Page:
3. 03. Reading: The Environmental Impact of Digital Technologies and Data (Research Paper)

The Environmental Impact of Digital Technologies and Data

Author Javier Canales Luna

Published at https://www.datacamp.com/

In light of the urgent climate crisis, industries must evaluate and mitigate their environmental impact, including the digital sector. While digital technologies are pivotal for achieving global sustainability goals, recent studies highlight their significant contribution to carbon emissions, resource depletion, and e-waste generation. This article aims to shed light on the environmental footprint of digital technologies, covering all stages from manufacturing to disposal, and emphasizing the role of infrastructure like data centers and telecommunication cables. By drawing on recent research, it serves as an introductory overview to raise awareness about the environmental impact of digital activities and data usage.

1. Manufacturing

Digital devices, such as desktops, laptops, tablets, and smartphones, are the gates for the internet. The rapid digitalization of society is consistent with the increase in digital devices. Estimates suggest that there will be 29.3 billion networked devices by 2023, up from 18.4 billion in 2018. This equals 3.6 networked devices per capita by 2023. Moreover, following the development of the so-called Internet of Things (IoT), IDC predicts that there will be 55.7 billion connected IoT devices by 2025.

A growing number of studies raise concerns about the environmental footprint associated with the massive manufacturing of digital devices. In particular, two areas deserve special consideration: mining activities, and the production process.


Digital devices– as well as green technologies, such as solar panels, wind turbines, and electric vehicles– are highly dependent on a considerable number of critical materials to function, including minerals, metals, and, most particularly, rare earth elements. For example, most smartphones can carry roughly 80% of the stable elements on the periodic table, including most of the 17 rare-earth elements.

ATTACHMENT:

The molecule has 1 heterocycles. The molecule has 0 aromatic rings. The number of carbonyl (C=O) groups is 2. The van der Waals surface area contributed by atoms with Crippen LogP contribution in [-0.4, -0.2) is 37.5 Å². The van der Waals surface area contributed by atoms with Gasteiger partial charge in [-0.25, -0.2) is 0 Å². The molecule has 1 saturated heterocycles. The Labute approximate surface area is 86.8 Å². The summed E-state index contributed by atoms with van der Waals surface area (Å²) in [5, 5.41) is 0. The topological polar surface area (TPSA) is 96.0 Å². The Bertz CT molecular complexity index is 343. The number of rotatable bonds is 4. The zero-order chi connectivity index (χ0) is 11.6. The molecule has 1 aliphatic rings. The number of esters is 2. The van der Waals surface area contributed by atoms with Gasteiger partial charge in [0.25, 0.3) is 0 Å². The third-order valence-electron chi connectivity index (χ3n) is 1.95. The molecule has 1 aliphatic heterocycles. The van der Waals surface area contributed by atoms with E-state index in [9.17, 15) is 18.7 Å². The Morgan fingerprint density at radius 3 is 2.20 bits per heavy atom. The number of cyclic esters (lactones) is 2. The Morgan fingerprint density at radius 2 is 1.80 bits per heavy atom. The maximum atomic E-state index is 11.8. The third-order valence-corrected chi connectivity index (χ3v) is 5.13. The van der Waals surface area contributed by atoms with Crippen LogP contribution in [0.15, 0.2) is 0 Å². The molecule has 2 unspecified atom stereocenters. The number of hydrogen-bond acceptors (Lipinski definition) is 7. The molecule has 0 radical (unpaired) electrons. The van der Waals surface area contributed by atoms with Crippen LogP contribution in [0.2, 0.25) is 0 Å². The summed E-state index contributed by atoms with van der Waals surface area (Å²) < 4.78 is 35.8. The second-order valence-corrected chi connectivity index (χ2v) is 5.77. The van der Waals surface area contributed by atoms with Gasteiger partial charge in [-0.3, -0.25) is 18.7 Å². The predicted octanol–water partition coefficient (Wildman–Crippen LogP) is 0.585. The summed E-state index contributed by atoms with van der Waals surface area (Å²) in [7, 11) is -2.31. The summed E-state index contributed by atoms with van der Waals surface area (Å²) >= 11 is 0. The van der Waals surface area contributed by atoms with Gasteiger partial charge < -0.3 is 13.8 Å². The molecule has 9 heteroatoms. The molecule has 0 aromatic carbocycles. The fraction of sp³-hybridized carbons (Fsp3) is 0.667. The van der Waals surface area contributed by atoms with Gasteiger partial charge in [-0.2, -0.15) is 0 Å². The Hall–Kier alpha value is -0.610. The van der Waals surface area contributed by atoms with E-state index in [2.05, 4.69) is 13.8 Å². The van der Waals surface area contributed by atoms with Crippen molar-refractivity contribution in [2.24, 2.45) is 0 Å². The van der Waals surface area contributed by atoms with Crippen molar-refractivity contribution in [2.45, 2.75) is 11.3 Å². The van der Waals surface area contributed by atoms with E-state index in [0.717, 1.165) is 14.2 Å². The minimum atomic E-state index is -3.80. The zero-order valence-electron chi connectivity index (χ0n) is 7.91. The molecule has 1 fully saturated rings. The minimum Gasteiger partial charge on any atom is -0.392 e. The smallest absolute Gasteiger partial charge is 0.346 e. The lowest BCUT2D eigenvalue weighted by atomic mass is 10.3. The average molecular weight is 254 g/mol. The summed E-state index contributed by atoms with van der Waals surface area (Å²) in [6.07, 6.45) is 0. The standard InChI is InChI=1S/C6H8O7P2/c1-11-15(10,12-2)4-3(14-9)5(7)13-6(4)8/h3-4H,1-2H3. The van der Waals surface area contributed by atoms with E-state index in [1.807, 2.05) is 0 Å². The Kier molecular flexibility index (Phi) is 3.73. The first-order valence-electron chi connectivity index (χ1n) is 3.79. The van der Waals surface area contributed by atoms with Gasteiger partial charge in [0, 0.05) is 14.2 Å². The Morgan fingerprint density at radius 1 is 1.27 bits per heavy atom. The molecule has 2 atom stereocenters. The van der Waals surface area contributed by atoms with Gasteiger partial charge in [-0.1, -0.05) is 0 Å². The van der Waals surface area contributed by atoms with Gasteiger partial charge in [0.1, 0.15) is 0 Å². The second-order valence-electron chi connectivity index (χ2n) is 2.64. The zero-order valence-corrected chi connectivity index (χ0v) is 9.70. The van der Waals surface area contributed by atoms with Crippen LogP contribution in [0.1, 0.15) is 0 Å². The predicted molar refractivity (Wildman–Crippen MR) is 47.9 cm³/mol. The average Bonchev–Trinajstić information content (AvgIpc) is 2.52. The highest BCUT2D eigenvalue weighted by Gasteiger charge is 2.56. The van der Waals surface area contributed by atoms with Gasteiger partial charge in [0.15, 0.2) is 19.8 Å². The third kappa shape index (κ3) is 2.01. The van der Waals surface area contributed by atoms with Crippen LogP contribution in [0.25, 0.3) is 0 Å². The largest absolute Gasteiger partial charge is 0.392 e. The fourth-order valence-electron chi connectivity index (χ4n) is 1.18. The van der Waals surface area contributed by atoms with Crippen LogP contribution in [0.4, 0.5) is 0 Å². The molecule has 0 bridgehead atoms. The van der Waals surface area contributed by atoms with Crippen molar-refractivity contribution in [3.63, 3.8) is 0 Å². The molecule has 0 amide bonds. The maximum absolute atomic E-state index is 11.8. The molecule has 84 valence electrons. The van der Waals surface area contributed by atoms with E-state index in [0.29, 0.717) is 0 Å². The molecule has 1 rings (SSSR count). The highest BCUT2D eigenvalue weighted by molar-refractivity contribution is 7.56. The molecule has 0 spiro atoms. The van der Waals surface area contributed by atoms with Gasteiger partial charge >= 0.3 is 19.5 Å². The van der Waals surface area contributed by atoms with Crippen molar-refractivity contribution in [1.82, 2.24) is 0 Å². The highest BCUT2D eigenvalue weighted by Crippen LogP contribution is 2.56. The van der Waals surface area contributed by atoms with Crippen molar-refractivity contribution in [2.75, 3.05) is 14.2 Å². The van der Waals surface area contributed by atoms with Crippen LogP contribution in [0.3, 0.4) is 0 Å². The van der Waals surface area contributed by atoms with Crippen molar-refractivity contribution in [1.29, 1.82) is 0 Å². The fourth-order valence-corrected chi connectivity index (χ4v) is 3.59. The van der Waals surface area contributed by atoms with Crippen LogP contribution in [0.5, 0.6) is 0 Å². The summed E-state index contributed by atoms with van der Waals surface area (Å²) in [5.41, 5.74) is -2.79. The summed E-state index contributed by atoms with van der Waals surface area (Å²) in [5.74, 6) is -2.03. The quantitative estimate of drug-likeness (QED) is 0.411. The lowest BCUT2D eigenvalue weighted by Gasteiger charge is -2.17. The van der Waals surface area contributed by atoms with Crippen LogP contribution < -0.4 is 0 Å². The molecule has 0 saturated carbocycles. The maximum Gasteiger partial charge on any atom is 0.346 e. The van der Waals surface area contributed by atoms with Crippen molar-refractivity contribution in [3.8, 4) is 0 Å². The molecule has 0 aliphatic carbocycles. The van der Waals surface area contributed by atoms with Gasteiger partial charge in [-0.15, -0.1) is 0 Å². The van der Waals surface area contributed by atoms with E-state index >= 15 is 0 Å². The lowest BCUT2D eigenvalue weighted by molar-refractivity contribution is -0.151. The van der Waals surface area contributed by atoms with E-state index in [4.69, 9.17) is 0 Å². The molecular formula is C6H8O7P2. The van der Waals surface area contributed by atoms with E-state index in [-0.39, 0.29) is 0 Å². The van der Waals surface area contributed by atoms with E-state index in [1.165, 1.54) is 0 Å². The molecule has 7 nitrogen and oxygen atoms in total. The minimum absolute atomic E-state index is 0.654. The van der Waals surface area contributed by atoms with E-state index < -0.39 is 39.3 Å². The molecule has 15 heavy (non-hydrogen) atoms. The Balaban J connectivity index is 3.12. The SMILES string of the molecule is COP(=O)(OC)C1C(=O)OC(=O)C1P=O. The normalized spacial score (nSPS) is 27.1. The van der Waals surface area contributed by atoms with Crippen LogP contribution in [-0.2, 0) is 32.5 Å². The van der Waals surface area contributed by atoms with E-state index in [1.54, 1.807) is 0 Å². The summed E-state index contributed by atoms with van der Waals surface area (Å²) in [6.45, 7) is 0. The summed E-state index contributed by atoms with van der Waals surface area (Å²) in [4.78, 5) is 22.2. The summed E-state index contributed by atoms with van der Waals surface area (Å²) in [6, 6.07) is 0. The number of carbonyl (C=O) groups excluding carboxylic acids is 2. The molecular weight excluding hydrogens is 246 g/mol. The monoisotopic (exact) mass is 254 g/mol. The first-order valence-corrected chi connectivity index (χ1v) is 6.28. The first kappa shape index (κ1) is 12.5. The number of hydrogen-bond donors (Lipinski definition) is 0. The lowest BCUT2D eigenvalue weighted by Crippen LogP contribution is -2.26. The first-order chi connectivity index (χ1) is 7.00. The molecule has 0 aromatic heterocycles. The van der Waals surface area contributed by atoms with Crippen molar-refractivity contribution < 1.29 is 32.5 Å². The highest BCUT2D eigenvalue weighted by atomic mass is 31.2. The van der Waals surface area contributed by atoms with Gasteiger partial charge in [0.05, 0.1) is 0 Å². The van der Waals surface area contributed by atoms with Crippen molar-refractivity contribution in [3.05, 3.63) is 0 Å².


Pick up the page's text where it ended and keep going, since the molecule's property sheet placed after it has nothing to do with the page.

It takes an enormous amount of energy to pull critical material out of the earth.


The manufacturing of digital devices is an energy-demanding process, significantly higher than the use phase. Among the different activities, the production of semiconductors, sometimes referred to as microchips, requires vast amounts of resources.

Moreover, manufacturing activities create wastewater that is released into surrounding waterways. In total, the water required to make a single smartphone, including mining activities, is estimated at 3,190 gallons (12,760 liters).

2. Distribution 

The distribution of digital devices rely on a highly globalized and fragmented supply chain. Whether ships, airlines, railroads, or trucks, the transportation of digital devices around the world comes with an environmental footprint, namely in the form of carbon emissions from the burning of fossil fuels. 

3. Usage 

Besides the energy required to keep all of our digital devices charged and running, three other aspects are important to consider when assessing the environmental footprint of our online activity: data centers, large scale machine learning, and network infrastructure.

Data centers

The digitalization of society will lead to not only an increasing number of digital devices but also an increase in worldwide data traffic. The total volume of data is expected to reach 175 Zettabytes by 2025, with cloud computing applications driving the majority of this growth.

Source: IDC Datasphere whitepaper